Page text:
Wednesday, November 28, 2007

The FairTax -- The Truth

Neal Boortz - November 27th, 2007 - Townhall.com

Last week Townhall published an article that opposed the "Fair Tax" bill H.R. 25. You can read that article
here.

This is a response by one of the two authors of a book on the"Fair Tax", which specifically addresses the criticisms. This is an important issue as it attempts to stop the damaging excess taxing of our nation.

Since Congressman John Linder, the author of H.R. 25, The FairTax Act, and I wrote “The FairTax Book” in 2005 we’ve seen an unprecedented and ever-growing nationwide interest in this tax reform idea. Let’s face it, you have to be doing something to capture the imagination of the American people to have a book on taxes debut No. 1 on The New York Times Bestsellers List. There are some, though not in what we call the mainstream media, who think that Governor Mike Huckabee’s embrace of The FairTax is an important element to his rise in the GOP presidential sweepstakes.

At least one thing has become clear, the fair tax (flat tax) proponents are being more honest and consistent with their comparison. The idea of a rate must be consistently applied. Ian, who commented on the earlier article, gave an excellent explanation of the difference between an add-on (sales tax) rate and an embedded (income tax) rate. Whichever you use you need to be consistent to compare apples to apples.

For example, if you make $100, and the Feds take take 28%, or $28, that leaves $72 net. Thus, calculating the income tax rate as a "sales tax" rate (or add-on), you'd take the $28 in tax - we'll call it the "sales tax," and divide it by the $72, which is the net - which we'll call "price" for this example. $28/$72 equals a "sales tax" (or add-on) of 39% (which, of course, is more than the 30% FairTax).
Anyone who compares a sales tax (add-on) rate with an income tax (embedded) rate is clearly showing a bias against the flat tax. I don't like people who are being that duplicitous. That alone is starting to convince me the flat tax people are on to something. When the flat tax opponents resort to misleading comparisons, you have to assume they know they are losing the argument. This article by Neal Boortz has some excellent points in favor of the flat tax.


1 Comments:

At 2:05 PM, Blogger Ian said...

Prices after FairTax would look similar to prices before FairTax - not 30% higher. This is because FairTax removes the cost of business income and payroll taxes currently embedded in prices. Economist Dale Jorgensen, Harvard University, was commissioned to find out what portion of prices were represented by costs for complying with the federal tax code. The figure he came up with, on average, was 22% at the retail level - essentially, a hidden consumption tax," on top of income tax and FICA.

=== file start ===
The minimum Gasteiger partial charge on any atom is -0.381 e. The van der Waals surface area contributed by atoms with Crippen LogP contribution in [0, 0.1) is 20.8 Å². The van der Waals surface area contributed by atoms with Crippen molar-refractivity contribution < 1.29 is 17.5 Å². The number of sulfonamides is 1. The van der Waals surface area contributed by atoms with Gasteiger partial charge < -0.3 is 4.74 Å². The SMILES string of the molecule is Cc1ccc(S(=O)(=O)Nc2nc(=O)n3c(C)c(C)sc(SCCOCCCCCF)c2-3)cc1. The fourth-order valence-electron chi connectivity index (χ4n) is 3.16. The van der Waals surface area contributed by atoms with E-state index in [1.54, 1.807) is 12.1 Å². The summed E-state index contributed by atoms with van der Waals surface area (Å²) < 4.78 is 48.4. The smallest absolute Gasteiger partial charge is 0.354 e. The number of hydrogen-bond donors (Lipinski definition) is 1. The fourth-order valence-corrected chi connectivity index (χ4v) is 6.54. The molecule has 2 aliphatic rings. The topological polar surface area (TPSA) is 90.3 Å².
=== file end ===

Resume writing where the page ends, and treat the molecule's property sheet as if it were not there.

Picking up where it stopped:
The FairTax rate on new items would be 29.9% on prices - declining 20% to 30% - or 23% of the tax-inclusive price tag (comparable to how income tax is figured, i.e., parts of a total dollar earned). Eliminating income and payroll taxes on business, as FairTax does, reduces the cost of doing business and attracts competition to the market space - driving out excess profit.

In order to make FairTax a progressive consumption tax (such as that called for, recently, by Warren Buffett), a citizen family is simply sent a monthly consumption [tax] allowance, called a "prebate." This prebate is intended to reimburse taxes on necessities without need for record-keeping or reporting. Moreover, the direct payment bypasses the creation of a tax code specifying exempted products and services around which a lobbyist industry could grow. The amount is variable, based on family size, and is equal to the FairTax rate on poverty-level spending, as defined by the Dept. of Commerce. At present, a family of one would receive ~$200/month, a family of four, ~$500/month. Thus, the effective FairTax rate, paid by citizens, will never equal the full 23%. Of course, U.S. visitors (legal, and illegal) will pay the full FairTax when they purchase anything new, at retail (used goods do not carry the tax). Under FairTax, working families will have their whole paychecks (minus any state or local income tax withholding) plus their monthly family prebate.

Additionally, citizens will no longer have to spend the average 50 hours per year preparing their federal tax returns. They will tend to use credit less, and they'll save more. Saving more will make it easier to purchase a home, at a lower interest rate and monthly payment. (Thus, mortgage deductions will no longer be applicable, because income will no longer be the basis for taxation.)

But is the FairTax fairer? To provide substantive answers, Prof.'s Kotlikoff and Rapson (10/06) have concluded,